By listening to the simple, repetitive, beautiful words and music of “Shelter”, I can feel hugs from my husband and scruffy, hasn’t-shaved-in-a-few-days forehead kisses. I can see encouraging text messages from my pastor. I can feel a smile creep across my face at the sight of any one of my amazing friends. I can feel the warmth of God’s embrace. I can actually feel grace. I can feel this grace I read about and know that it is real.

Our tears aren’t ours alone / let them fall into the hands that hold us.

Let them! Let them! 

And Your arms are all around us / and we will never walk alone.

The last words of the song are “never walk alone”, not preceded by the “and we will” part.

To someone who is listening to that song for the first time, it may seem that it is one last mention of the very repetitive refrain. But to someone like me, who has listened to the song so many times that it is almost white noise  – someone “boring”, I guess — I see it as an intentional call to action by the lyricist.

Never walk alone.

Yes, God gives us a shelter. He gives us community in which to do life. But it is up to you to seek it out, to intentionally grab people in your life and boldly ask them to walk alongside you. Even when it is hard. Even when you are hard to love, you have GOT to let yourself be loved because, damnit, that’s what this grace thing is all about.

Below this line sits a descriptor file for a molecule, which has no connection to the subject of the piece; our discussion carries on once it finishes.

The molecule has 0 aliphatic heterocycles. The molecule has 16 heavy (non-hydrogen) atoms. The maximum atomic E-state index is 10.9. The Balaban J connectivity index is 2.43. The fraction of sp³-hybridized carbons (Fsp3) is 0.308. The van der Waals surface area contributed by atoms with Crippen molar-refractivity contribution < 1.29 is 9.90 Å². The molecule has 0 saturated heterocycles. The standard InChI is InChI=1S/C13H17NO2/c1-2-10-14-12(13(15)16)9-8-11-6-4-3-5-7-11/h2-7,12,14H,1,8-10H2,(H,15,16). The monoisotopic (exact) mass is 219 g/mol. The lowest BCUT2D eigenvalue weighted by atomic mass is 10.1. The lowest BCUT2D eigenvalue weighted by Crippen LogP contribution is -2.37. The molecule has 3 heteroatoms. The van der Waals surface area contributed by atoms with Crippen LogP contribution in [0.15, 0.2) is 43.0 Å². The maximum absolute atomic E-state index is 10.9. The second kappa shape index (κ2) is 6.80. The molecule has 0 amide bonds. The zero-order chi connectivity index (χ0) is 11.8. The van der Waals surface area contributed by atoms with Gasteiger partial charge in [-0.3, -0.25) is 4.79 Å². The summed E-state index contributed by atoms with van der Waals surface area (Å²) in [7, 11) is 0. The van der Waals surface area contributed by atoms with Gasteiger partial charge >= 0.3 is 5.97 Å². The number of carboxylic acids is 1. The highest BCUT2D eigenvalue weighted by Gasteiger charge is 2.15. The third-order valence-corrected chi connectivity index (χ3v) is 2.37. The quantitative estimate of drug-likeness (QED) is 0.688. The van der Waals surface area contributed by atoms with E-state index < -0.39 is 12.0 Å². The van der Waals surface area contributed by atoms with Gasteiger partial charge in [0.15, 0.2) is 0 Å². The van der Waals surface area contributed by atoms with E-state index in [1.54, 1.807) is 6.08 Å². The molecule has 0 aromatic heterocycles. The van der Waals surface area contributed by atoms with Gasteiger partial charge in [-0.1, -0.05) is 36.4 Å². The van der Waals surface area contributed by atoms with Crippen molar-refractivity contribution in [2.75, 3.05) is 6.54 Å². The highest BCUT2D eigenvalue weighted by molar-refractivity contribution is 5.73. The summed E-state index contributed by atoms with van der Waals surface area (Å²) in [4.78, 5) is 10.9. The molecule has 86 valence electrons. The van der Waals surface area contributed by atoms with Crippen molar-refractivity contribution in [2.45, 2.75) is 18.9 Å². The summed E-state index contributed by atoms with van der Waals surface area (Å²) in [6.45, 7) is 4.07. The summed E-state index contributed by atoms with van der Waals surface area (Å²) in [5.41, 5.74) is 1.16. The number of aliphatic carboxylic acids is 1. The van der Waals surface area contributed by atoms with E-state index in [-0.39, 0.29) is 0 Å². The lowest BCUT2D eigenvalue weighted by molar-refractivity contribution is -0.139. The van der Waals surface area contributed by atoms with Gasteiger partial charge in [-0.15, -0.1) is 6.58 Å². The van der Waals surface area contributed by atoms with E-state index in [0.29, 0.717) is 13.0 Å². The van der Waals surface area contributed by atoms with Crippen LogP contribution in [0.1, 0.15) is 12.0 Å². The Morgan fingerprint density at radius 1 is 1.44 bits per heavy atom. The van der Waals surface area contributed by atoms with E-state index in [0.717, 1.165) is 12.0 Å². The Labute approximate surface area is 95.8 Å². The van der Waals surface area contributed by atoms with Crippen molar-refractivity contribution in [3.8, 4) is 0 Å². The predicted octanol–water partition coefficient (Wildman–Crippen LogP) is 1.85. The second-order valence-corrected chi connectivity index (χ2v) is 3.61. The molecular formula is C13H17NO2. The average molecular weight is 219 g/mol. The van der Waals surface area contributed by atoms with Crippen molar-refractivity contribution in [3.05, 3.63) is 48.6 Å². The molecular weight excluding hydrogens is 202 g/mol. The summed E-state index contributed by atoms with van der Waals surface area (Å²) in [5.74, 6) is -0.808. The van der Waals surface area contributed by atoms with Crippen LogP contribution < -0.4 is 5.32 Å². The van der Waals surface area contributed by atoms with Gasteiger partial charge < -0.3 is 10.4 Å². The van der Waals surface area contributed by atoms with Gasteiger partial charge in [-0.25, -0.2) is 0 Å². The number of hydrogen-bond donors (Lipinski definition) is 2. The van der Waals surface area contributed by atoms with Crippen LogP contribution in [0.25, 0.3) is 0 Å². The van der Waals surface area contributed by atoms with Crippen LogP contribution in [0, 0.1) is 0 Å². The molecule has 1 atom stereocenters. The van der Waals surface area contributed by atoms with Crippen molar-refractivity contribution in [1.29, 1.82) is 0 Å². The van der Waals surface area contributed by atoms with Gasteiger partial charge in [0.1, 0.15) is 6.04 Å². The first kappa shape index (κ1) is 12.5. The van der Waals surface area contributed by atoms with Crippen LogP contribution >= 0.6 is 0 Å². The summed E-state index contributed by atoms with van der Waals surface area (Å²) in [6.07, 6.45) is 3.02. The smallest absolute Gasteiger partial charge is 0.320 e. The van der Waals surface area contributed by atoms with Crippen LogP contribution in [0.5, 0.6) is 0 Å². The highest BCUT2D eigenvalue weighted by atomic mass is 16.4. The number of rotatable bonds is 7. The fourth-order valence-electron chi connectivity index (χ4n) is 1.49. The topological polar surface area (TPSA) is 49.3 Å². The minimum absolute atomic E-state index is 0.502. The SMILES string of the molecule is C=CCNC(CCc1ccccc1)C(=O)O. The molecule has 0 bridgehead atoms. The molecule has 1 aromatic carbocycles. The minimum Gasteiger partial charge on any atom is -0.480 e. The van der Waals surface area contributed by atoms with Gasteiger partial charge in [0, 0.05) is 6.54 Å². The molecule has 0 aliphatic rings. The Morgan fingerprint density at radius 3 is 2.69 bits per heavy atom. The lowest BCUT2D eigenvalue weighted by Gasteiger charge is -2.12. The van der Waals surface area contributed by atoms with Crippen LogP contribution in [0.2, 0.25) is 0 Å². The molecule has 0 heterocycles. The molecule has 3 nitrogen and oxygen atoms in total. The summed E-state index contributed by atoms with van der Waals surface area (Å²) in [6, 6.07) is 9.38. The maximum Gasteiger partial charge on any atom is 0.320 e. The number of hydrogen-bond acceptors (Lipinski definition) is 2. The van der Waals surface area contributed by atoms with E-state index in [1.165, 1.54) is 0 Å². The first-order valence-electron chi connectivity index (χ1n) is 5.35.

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tuesday tip — create.

The Thursday after I had my knee surgery, my good friend (and art therapist by trade) Suzanne wanted to entertain me and my mom, who was staying with me and taking care of me. So she came over with an easel, some canvasses, and a slew of paints and brushes. I’ve never painted anything for real before (whatever, paint-by-number totally counts) so this was definitely a stretch for me. My mom and Suzanne are both “real” artists (as opposed to me, a not-even-close-to-an-artist artist) so I was a bit scared to even attempt to paint. But, Suzanne set up a few on-hand items (a bourbon bottle and a wine glass, naturally) on my coffee table and, under her guidance, I started to create a “still life” painting. Shockingly, I actually didn’t fail. I wouldn’t so much say I “succeeded” or even “painted” but I did create something using paint.